Kevin Love

NBA season preview: Minnesota Timberwovles


Last season: What could have been. This was a team playoff bound (or at least in the mix for it) until injuries wiped out those hopes. First was the biggie, Ricky Rubio’s ACL, but then both Kevin Love and Nikola Pekovic went down and the whole thing fell apart. The Timberwolves finished 26-40 and back in the all to familiar lottery.

Key Departures: There’s been changes, but coach Rick Adelman isn’t shedding any tears over them. Gone is Michael Beasley, who got a lot of run early until Adelman grew weary of him (then again late out of necessity). Also gone is Darko Milicic.

Actually, a team may be shed over Brad Miller, he was the kind of solid, professional guy every team needs (and teammates really liked him).

Key Additions: Minnesota had a fantastic offseason. They needed help on the wing and they got Andrei Kirilenko, who can help where desperately needed at the three and slide over and play a little at the four spot. They also brought in Chase Budinger who is very athletic and can give them minutes at the three, plus Rubio is going to love him in transition. They brought in Russian Alexey Shved, who looked impressive in the Olympics for Russia at the guard spot and should play both at the point and some two. They have Greg Stiemsma as a big man off the bench now, giving them real depth up front.

Then Minnesota took a smart gamble on Brandon Roy. We don’t know how his knees — the ones without cartridge the forced him to walk away from the game — will deal with the long grind of the season. And he may never be his old All-Star self again. But even the Roy we saw near the end in Portland would be an upgrade on the wing for Minnesota, where they need it.

Three keys to the Timberwolves season:

1) When does Ricky Rubio get back and how well does he play? The Timberwolves have a lot of talent now — Love, Kirilenko, Pekovic, Roy, Derrick Williams — but Rubio is the key. He is the gifted point guard who can make it all fit together, keep the ball moving, challenge the defense and get the ball to the right guy at the right time. Luke Ridnour, J.J. Barea and if needed  Shved will man the point (as he has in preseason), but none of them have Rubio’s vision or creative flair.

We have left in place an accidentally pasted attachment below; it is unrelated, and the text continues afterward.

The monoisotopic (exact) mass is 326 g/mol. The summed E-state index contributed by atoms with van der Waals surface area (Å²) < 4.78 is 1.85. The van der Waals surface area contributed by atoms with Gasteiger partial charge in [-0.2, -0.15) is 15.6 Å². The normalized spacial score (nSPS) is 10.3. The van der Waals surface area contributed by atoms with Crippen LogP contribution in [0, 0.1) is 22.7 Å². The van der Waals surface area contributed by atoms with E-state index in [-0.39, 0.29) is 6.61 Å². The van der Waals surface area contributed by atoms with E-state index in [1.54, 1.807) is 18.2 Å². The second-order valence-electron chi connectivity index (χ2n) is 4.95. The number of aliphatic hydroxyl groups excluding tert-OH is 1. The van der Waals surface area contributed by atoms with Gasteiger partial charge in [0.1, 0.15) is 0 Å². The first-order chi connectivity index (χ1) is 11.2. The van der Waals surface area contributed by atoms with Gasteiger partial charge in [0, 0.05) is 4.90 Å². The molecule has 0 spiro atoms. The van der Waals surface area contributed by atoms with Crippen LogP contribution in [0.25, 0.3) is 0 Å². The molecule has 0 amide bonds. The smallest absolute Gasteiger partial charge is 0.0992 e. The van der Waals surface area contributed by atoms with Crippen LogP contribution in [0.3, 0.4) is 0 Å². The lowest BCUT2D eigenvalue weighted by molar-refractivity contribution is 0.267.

Minnesota would be a lock playoff team if Rubio were going to be there all season and not get back around Christmas. Without him in a deep West, it will be tight. The sooner he returns and returns to form the better for this season, but Minnesota really needs to think long term here.

2) Can Derrick Williams take a step forward? Coming out of college as the No. 2 overall pick, Williams was considered a guy who could score but the questions were about him rounding out his game. But mostly he looked like a rookie — there were impressive moments but he shot just 41.2 percent over all on his way to 8.8 points a game. His jumpshot was dreadful — he shot 28.6 percent from 10 to 15 feet, 29 percent from 16 feet out to the arc, and 26 percent on threes. He can finish around the rim, especially when Ricky Rubio throws the ally-oop, but he needs to broaden his game.

If Williams takes a step forward the Timberwolves become more dangerous.

3) Okay Kevin Love, you got your help, no you must lead. Kevin Love complained to management, complained to the media — he said they needed more veterans and more talent in Minnesota. He got it. Love said there were some less-than-professional personalities in the Minnesota locker room last year. They are gone.

Love, it’s on you to lead now. This is your team, you have the gold medal, you need to keep putting up numbers on the court and keep the team professional off it. That’s what leaders do.

What Timberwolves fans should fear: That another string of injuries slows the team. Rubio is coming back from an ACL and that can be slow going. Brandon Roy could fade as the season wears on and his knees wear down. Kirilenko has had plenty of injuries over the course of his career. This team’s margin for error is too small for them to deal with a lot of injuries.

Prediction: 46-36 and they get the seven (maybe eight) seed in the West. They make the playoffs. That is a big step and this will be an entertaining team to watch once Rubio gets back. They are a team on the rise but if they are the seven seed and get the Lakers/Thunder in the first round, well, there is an entire new level of learning that comes with the playoffs.

Russell Westbrook’s Halloween costume? Joe Dirt.

Oklahoma City Thunder guard Russell Westbrook spins the ball as he poses for photos during the 2016-2017 Oklahoma City Thunder Media Day in Oklahoma City, Friday, Sept. 23, 2016. (AP Photo/Sue Ogrocki)